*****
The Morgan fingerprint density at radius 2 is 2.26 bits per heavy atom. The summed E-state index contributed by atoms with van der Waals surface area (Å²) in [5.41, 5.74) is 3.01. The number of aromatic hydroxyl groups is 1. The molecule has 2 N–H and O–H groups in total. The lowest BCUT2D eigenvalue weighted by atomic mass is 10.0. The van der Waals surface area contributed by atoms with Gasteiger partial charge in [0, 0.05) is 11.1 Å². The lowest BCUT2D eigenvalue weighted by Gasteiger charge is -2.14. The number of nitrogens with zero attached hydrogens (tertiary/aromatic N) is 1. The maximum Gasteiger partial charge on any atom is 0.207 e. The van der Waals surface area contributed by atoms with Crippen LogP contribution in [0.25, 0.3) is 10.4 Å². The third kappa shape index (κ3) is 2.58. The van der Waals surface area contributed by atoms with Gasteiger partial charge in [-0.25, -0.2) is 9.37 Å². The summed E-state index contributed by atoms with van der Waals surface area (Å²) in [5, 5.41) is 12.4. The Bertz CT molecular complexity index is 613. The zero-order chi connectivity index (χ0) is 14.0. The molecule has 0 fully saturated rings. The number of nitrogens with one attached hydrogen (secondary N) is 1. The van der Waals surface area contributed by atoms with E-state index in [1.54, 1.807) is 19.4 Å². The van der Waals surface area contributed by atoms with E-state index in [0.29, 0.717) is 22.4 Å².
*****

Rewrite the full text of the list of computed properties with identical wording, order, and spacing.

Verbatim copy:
The Morgan fingerprint density at radius 2 is 2.26 bits per heavy atom. The summed E-state index contributed by atoms with van der Waals surface area (Å²) in [5.41, 5.74) is 3.01. The number of aromatic hydroxyl groups is 1. The molecule has 2 N–H and O–H groups in total. The lowest BCUT2D eigenvalue weighted by atomic mass is 10.0. The van der Waals surface area contributed by atoms with Gasteiger partial charge in [0, 0.05) is 11.1 Å². The lowest BCUT2D eigenvalue weighted by Gasteiger charge is -2.14. The number of nitrogens with zero attached hydrogens (tertiary/aromatic N) is 1. The maximum Gasteiger partial charge on any atom is 0.207 e. The van der Waals surface area contributed by atoms with Crippen LogP contribution in [0.25, 0.3) is 10.4 Å². The third kappa shape index (κ3) is 2.58. The van der Waals surface area contributed by atoms with Gasteiger partial charge in [-0.25, -0.2) is 9.37 Å². The summed E-state index contributed by atoms with van der Waals surface area (Å²) in [5, 5.41) is 12.4. The Bertz CT molecular complexity index is 613. The zero-order chi connectivity index (χ0) is 14.0. The molecule has 0 fully saturated rings. The number of nitrogens with one attached hydrogen (secondary N) is 1. The van der Waals surface area contributed by atoms with E-state index in [1.54, 1.807) is 19.4 Å². The van der Waals surface area contributed by atoms with E-state index in [0.29, 0.717) is 22.4 Å².